A Researcher’s Life in Lockdown: Q&A with Dr Kirstine Bell
Dr Kirstine Bell is a Credentialled Diabetes Educator, dietitian and researcher who runs a type 1 diabetes research program at the Charles Perkins Centre at the University of Sydney. Earlier this year, Kirstie was selected to lead Australia’s first general population screening program for type 1 diabetes. We caught up with Kirstie to hear about her life in lockdown, how her research has been affected, and what she’s looking forward to doing once isolation is over.
What were you working on before COVID-19, and how has that changed in the last month or so?
I came back from maternity leave in January, and was all excited to start planning the general population screening project – then we all got told to work from home, which made things a little more difficult. But I’m lucky in a way, because my first job for that project is to do a whole lot of reading – finding evidence from similar studies overseas, looking at existing programs in Australia like breast cancer screening, and planning how T1D screening could work in Australia. I’ve been able to immerse myself in that without the distractions that usually come with working in an office, so that’s been really good.
How has this pandemic changed the way researchers work?
It’s definitely made it a bit harder to network and connect with people, which is an important part of our job. But it’s also made us stop, slow down a bit, and think about how we do things. Research can be quite hectic, so slowing down has given us the space to think about how we work, and whether there are better ways of doing things. I’ve seen some really creative solutions to overcome the obstacles of COVID-19, and I hope some of those new ways of doing things stick around after this is over.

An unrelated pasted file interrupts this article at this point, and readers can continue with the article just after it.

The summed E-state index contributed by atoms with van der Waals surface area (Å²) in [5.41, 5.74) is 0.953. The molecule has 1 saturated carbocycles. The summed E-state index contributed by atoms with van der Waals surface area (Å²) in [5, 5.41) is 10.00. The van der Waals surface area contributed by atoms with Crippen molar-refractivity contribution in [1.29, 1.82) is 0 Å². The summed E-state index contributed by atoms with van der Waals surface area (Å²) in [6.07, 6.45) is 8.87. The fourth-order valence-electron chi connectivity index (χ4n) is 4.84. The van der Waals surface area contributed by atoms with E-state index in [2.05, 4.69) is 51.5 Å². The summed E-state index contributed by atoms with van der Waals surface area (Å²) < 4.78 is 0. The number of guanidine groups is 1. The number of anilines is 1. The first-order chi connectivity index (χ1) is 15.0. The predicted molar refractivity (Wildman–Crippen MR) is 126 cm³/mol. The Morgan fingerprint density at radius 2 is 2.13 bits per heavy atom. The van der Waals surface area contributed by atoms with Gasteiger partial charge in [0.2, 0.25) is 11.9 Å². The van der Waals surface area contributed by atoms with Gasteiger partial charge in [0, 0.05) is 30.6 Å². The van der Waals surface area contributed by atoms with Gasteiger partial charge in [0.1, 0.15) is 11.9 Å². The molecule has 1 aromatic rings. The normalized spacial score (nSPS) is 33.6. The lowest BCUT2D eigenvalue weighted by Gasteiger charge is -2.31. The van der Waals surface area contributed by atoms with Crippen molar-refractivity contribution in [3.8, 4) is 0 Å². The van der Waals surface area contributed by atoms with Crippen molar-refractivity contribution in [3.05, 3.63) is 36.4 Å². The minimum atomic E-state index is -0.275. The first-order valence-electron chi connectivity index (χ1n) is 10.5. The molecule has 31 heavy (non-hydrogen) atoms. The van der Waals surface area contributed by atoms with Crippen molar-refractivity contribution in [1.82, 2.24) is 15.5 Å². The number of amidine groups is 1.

What’s an example of some of those creative solutions?
One of the clinical trials I run is looking at how different nutrients affect mealtime insulin dosing – it’s always been run on-site at the University of Sydney, but now people are taking part from their own homes. We give them the meals they need to eat and the equipment to measure their blood glucose, and we check in with them regularly over the phone or video call. They still need to visit a local pathology centre to get blood taken, but the feedback we’ve had is that it’s actually much better for people to do it this way. Technology is a great help at the moment – I was on a video call this morning with 75 other people and it worked surprisingly well!
What are you doing in your spare time to stay sane during isolation?
I have a 10 month old daughter, and it’s been really great being able to spend a lot of quality time with her – time in the mornings and evenings that I wouldn’t normally have if I was commuting to work every day. She doesn’t allow for a lot of other hobbies, but I do like cooking and baking.
Have you watched Tiger King?
No! My husband and I watched one episode and it just made me mad, so I had to take some time out after that. We’re all about Masterchef and Lego Masters now.
What are you most looking forward to doing once isolation is over?
Catching up with my girlfriends for a coffee – it’s great that we have phones and video conferencing, but nothing beats seeing people face to face. And there’s a lot of milestones happening – my brother got married, my daughter is turning 1 – so I’m looking forward to getting together with family for some delayed celebrations.
Are there ways people can still contribute to research during isolation?
Definitely – it’s great if you can volunteer for a clinical trial, but that’s not the only way you can participate. For example, we’re going to need to talk to a lot of families who have experience with T1D to design our population screening study – we want their thoughts and ideas. Being available to answer questions and share your experiences and feelings – even in informal places like Twitter – that all informs research, and is all incredibly valuable.
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